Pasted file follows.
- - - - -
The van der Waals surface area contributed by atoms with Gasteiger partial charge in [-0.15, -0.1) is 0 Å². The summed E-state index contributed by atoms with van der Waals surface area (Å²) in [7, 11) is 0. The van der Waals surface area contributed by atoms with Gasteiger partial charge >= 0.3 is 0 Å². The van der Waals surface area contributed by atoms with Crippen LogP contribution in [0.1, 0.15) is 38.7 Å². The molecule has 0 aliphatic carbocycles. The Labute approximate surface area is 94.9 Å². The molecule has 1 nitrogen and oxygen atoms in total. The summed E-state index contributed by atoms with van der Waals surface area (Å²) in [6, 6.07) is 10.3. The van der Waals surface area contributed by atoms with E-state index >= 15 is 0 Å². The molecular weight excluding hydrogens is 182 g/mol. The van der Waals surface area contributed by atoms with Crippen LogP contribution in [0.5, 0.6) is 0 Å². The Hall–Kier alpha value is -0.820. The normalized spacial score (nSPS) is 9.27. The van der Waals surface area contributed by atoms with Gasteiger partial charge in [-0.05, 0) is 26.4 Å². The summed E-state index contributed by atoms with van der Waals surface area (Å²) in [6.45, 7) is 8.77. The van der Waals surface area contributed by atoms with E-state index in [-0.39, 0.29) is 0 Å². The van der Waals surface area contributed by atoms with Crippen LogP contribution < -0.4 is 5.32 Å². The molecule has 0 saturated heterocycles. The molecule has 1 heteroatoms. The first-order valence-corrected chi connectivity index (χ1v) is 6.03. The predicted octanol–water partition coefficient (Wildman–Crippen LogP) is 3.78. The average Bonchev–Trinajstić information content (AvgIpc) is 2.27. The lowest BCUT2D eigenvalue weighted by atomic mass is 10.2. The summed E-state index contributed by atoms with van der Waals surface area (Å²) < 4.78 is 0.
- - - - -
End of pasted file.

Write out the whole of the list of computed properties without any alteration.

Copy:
The van der Waals surface area contributed by atoms with Gasteiger partial charge in [-0.15, -0.1) is 0 Å². The summed E-state index contributed by atoms with van der Waals surface area (Å²) in [7, 11) is 0. The van der Waals surface area contributed by atoms with Gasteiger partial charge >= 0.3 is 0 Å². The van der Waals surface area contributed by atoms with Crippen LogP contribution in [0.1, 0.15) is 38.7 Å². The molecule has 0 aliphatic carbocycles. The Labute approximate surface area is 94.9 Å². The molecule has 1 nitrogen and oxygen atoms in total. The summed E-state index contributed by atoms with van der Waals surface area (Å²) in [6, 6.07) is 10.3. The van der Waals surface area contributed by atoms with E-state index >= 15 is 0 Å². The molecular weight excluding hydrogens is 182 g/mol. The van der Waals surface area contributed by atoms with Crippen LogP contribution in [0.5, 0.6) is 0 Å². The Hall–Kier alpha value is -0.820. The normalized spacial score (nSPS) is 9.27. The van der Waals surface area contributed by atoms with Gasteiger partial charge in [-0.05, 0) is 26.4 Å². The summed E-state index contributed by atoms with van der Waals surface area (Å²) in [6.45, 7) is 8.77. The van der Waals surface area contributed by atoms with E-state index in [-0.39, 0.29) is 0 Å². The van der Waals surface area contributed by atoms with Crippen LogP contribution < -0.4 is 5.32 Å². The molecule has 0 saturated heterocycles. The molecule has 1 heteroatoms. The first-order valence-corrected chi connectivity index (χ1v) is 6.03. The predicted octanol–water partition coefficient (Wildman–Crippen LogP) is 3.78. The average Bonchev–Trinajstić information content (AvgIpc) is 2.27. The lowest BCUT2D eigenvalue weighted by atomic mass is 10.2. The summed E-state index contributed by atoms with van der Waals surface area (Å²) < 4.78 is 0.